I came across a very interesting article on Indiewire written by the indie filmamaker Joshua Overbay. Joshua offers very practical advice for filmmakers thinking about doing a feature film on a micro-budget. The advice is based on Joshua’s experience with his film “As It Is In Heaven”.
Joshua made the movie for about $11,000 – money that he raised on Kickstarter. Despite the tiny budget and unknown actors, the film went on to have a theatrical distribution. It was a limited release, but, nevertheless, an extraordinary achievement. Normally, for films of low profile to get picked up theatrically, they need to generate significant attention at major film festivals.
The film was noticed by film critics and got favourable reviews from the Hollywood Reporter, New York Times and Roger Ebert, for example, but this wasn’t thanks to film festivals. I’ll let you read Joshua’s article to find out how he got his film noticed.
Of the fifteen tips that Joshua offers, three of them stand out for me.
Joshua recommends keeping your script within a hundred pages and planning to shoot between 4-6 pages a day. He scheduled his film for 17-18 days.
From my and Tom‘s experience, this is a really solid plan. It allows you to strike a balance between what your budget will likely allow and filming at a reasonable pace that allows for creativity and quality.
As a director, be firm in asking for 15 to 20 shooting days – whether you are producing yourself or, especially, if you get hired. Don’t fool yourself or try to make the producers happy by over-promising.
Also, sometimes a situation arises where your budget allows to shoot with more experienced unionized actors, but you have to give up shooting days to do this. Again, think it thorough well. Depending on the quality of non-union cast you can get and the difficulty of the roles you are filling, you might be better off taking more shooting days.
Actually, on the no-budget or micro-budget productions, you will be short of a lot of resources, but you should not be short of time. You are not going to be facing huge costs for an additional day of shooting. Your cast and crew’s motivation will be mostly non-monetary anyway. People will work with you because they believe that you can deliver as a director and they can be part of something special.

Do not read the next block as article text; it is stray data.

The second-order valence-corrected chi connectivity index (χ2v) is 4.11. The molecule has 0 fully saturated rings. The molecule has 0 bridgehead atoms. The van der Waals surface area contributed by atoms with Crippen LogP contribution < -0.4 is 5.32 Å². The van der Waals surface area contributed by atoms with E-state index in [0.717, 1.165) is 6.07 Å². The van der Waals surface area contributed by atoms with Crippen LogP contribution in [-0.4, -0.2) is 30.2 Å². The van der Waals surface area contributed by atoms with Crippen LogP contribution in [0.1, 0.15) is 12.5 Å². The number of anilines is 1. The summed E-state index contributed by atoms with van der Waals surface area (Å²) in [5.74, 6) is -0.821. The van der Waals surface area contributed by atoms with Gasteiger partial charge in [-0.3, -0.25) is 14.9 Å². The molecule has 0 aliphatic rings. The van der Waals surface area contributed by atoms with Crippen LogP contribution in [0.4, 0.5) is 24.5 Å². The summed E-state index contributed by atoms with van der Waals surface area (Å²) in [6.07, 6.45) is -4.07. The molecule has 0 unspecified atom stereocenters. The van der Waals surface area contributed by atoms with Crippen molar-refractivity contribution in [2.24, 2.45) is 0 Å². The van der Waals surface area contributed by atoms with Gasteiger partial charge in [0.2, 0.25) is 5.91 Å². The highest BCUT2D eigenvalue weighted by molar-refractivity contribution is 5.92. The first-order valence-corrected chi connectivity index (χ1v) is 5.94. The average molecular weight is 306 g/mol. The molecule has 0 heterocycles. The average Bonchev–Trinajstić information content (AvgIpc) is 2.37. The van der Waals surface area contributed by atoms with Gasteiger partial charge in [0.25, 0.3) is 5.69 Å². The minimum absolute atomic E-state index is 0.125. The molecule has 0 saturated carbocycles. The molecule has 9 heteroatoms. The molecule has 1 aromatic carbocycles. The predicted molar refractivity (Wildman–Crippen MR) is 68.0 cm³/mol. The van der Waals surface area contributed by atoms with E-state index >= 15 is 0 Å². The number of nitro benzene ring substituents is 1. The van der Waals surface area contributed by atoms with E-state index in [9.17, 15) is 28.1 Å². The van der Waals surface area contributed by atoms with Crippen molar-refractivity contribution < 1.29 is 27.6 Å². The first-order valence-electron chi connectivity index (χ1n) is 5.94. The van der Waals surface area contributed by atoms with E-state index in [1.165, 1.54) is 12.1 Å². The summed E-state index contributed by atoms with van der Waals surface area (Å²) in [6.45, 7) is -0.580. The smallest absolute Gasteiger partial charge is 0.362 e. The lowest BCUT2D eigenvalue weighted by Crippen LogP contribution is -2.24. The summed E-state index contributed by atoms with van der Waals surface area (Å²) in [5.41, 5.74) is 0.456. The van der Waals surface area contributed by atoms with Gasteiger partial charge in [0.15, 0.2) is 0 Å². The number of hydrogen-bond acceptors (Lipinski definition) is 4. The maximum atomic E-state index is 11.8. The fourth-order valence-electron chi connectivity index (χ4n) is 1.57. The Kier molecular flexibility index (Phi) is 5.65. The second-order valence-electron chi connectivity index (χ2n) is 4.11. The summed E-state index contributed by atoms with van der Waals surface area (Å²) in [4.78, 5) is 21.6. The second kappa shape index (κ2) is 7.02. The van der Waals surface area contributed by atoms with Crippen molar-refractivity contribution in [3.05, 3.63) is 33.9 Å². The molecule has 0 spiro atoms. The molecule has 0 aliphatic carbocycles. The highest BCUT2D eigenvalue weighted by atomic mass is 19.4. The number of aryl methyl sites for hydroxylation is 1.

So, take advantage of this and get as much time as you need to deliver the high quality that you and everybody else around you expects.
Another great point that Joshua makes is that you should not expect to get into Sundance or a similar major film festival. The odds are greatly against you. Therefore, make a plan that cannot be derailed by a few people saying “no” to your film. You have to be more resilient than that.
The last of Joshua’s tips that I’d like to discuss is the one he calls “Teach at a Film School”. This deals not so much with your next movie, but with the entire approach to your career as a filmmaker.
Joshua describes how teaching at a film school gives him a great opportunity to be a filmmaker. Even though he is far away from Hollywood (he teaches in Louisiana), he actually gets to make movies. Sure, there is no big paycheck. There are no big names attached to the projects. But he doesn’t have to wait for somebody to give him a chance – he’s already living his dream of making movies.
This is such a refreshing approach, in contrast to the common “make it big in Hollywood or go bust” attitude.
Of course, you don’t have to teach in a film school. You can do many other things – maybe related to filmmaking, like visual effects, animation, or maybe not. As long as your day job gives you financial stability and allows you to take time off to pursue filmmaking, you will be in a similarly good position.
Here’s the trailer for “As It Is In Heaven”
The full film is available for purchase starting Feb. 3, 2015, but you can already place a pre-order here.
And here are Joshua Overbay’s “15 Tips On Making Your First Micro-Budget Feature”.